»From many wounds you bleed, oh people«, 1893-1897
Line etching, drypoint, aquatint and burnisher, Kn 32 II
Käthe Kollwitz’ original plan was to include the symbolist etching »From many wounds you bleed, oh people« as the final sheet in her cycle. This etching was stylistically influenced by Max Klinger. The quotation using the present tense shows that Käthe Kollwitz intended to allude to topical problems in her »Weavers« cycle.
This is also highlighted by the figure of the avenger who is seen leaning on his sword. It was intended as an allegorical figure of the Revolution heralding the liberation of the people. The victims are symbolised in the figures of the two pinioned women and the dead body in front of the avenger who gently touches the wound in the side of the fallen man.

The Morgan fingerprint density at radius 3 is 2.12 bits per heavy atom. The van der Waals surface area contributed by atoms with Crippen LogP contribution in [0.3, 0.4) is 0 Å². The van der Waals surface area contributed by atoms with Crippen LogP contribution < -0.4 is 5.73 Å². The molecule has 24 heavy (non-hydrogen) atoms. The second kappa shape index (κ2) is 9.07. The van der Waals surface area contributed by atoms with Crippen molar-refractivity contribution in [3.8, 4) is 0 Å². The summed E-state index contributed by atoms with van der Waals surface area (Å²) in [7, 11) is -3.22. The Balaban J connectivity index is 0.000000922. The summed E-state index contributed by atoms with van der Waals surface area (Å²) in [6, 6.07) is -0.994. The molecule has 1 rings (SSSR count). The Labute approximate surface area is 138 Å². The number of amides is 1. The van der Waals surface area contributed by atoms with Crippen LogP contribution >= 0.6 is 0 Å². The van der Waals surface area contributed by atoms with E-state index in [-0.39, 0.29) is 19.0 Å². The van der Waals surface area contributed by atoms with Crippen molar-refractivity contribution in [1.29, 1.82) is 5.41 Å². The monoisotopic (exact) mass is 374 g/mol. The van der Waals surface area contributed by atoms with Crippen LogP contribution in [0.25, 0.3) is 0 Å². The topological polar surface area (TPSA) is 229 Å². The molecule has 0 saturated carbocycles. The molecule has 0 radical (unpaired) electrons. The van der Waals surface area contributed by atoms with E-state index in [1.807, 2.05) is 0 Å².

The formal allusion to Hans Holbein’s (1497-1536) »Christ entombed« in the figure of the dead man and to the two thieves who were crucified with Jesus in the figures of the women should be seen in the context of Kollwitz’ worldview and of the secularisation of society. This made it possible to use the life and death of Christ as a symbol of the suffering of individuals or entire population groups.
The figure of the avenger can only be understood in the context of the critical appreciation of Hauptmann’s drama of compassion by young social democratic intellectuals, above all Käthe Kollwitz’ brother Konrad Schmidt. In a review of »The Weavers« production at the Freie Volksbühne theatre, he criticised the desolate ending of the play and complained that, unlike in Zola’s novel »Germinal« there was no prospect of revenge.
Käthe Kollwitz, »From many wounds you bleed, oh people«, 1896, pencil on white laid paper, NT 122